6. As long as you exercise you can eat anything you want.
"Individual metabolism determines how many calories we burn at rest and while we exercise," Ingebretsen says. "If we eat more calories than we burn on a consistent basis, our bodies will accumulate these extra calories as fat regardless of the amount of exercise that we do," he says. So, if you were thinking of adopting Michael Phelps' 10,000-calorie-a-day-diet because you have started running a few miles a day, forget it.
7. Machines are safer than free weights.
Not necessarily. Machines are not designed for all body types. There are only so many ways you can adjust the seat and other settings. "Machines are kind of averaged out," Ibrahim says. "They're not going to fit everyone," he says. Free weights, on the other hand, can be adapted more easily. "But with free weights, it's also easy to slip into bad habits," he says. In other words, form, alignment and set-up are important for both free weights and machines.
8. If you don't sweat, you're not working.
"Sweating is not always related to heart rate — which is the best measure of exercise capacity," Ibrahim says. Sweat is just the body's way to regulate body temperature, he says. And some of us just run hotter than others — sometimes independently of heart-rate levels.
9. Fat can be spot-reduced.
"This is just more wishful thinking," Archer says. Fat reduction — in the midsection and elsewhere — will happen with a combination of healthy eating, cardio and strength work, she says. You don't get to pick one body part or another. In other words, the 1,000 crunches won't reveal the six-pack abs unless you also focus on healthy eating and some form of cardio-respiratory exertion.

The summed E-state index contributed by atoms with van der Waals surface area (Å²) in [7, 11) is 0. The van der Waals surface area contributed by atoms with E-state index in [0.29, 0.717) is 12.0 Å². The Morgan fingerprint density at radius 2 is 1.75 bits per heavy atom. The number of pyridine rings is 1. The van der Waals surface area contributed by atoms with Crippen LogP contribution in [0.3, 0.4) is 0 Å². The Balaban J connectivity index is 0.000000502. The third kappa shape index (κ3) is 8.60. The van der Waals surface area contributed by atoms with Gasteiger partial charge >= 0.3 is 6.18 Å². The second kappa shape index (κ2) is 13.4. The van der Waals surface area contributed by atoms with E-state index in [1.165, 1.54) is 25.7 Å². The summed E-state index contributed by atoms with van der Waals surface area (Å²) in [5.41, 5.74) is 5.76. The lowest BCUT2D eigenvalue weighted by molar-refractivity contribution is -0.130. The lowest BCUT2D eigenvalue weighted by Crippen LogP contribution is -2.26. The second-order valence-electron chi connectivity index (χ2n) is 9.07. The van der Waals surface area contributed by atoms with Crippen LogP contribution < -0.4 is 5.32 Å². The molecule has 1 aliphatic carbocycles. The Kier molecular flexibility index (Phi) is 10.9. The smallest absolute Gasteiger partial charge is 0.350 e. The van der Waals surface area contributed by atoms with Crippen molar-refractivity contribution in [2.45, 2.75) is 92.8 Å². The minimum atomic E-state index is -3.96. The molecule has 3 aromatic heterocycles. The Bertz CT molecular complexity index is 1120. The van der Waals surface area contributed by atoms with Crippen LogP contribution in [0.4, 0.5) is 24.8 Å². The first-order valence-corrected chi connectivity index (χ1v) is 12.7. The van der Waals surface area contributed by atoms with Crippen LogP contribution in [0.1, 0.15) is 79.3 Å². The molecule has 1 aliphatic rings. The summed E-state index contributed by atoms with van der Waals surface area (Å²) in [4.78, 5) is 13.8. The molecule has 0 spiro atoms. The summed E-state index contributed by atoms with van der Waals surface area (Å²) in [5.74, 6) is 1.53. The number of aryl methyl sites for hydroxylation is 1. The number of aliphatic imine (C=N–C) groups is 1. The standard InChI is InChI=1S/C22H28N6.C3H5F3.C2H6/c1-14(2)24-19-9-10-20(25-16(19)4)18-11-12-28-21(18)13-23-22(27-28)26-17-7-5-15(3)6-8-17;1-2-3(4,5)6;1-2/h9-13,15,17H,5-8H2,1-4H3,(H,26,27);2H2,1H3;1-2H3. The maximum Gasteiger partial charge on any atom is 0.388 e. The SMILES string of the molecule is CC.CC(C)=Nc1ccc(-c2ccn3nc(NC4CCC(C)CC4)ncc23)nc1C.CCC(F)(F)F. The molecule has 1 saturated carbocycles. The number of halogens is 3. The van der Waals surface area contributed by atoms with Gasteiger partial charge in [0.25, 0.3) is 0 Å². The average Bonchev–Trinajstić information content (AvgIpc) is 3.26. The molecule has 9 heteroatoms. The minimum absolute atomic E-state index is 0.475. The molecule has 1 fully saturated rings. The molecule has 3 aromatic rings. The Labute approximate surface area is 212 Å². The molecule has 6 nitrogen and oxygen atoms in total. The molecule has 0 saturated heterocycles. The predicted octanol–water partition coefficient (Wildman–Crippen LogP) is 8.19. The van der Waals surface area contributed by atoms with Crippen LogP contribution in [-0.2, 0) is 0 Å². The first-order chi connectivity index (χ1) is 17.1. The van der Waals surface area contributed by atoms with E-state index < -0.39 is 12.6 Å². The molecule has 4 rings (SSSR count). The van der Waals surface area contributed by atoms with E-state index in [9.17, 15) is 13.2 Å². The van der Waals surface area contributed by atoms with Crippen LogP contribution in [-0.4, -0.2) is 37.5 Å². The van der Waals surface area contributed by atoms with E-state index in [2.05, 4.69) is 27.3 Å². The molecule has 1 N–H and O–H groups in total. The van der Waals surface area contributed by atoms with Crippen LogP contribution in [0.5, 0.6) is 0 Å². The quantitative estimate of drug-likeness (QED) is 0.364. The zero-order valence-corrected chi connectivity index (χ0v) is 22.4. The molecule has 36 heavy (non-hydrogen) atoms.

Adds Ibrahim: "Most of us already have a six pack. It's just under three levels of fat."
10. Stretching before exercise improves performance.
"You might even injure yourself if you just jump out of a chair and start stretching," Archer says. Also, there is some indication that muscles won't produce as much force or "fire" as efficiently if the tendons are loose from pre-exercise stretching, Ibrahim says. The need for stretching is very individual, Ibrahim says, adding that many people, especially women, are hyper-flexible and should consider focusing on building muscle to stabilize joints rather than stretching as they already have full range of motion and beyond.
It's best to stretch after working out, as muscles and connective tissue are warmed up and more receptive to "lengthening," Archer says. She recommends slow and deliberate stretches and says to breathe deeply, hold a stretch for 10 to 15 seconds and repeat.
There are many, many more fitness myths out there, Archer says. She hopes that people will not only get more educated about fitness, but also become more mindful about their own wellness. It's not about following a one-size-fits-all script, but finding your own combination of flexibility, strength, endurance and balance training, along with cultivating ways to find stillness and peace of mind, she says, adding:
"The key is to start tuning into what feels good in the mind and body."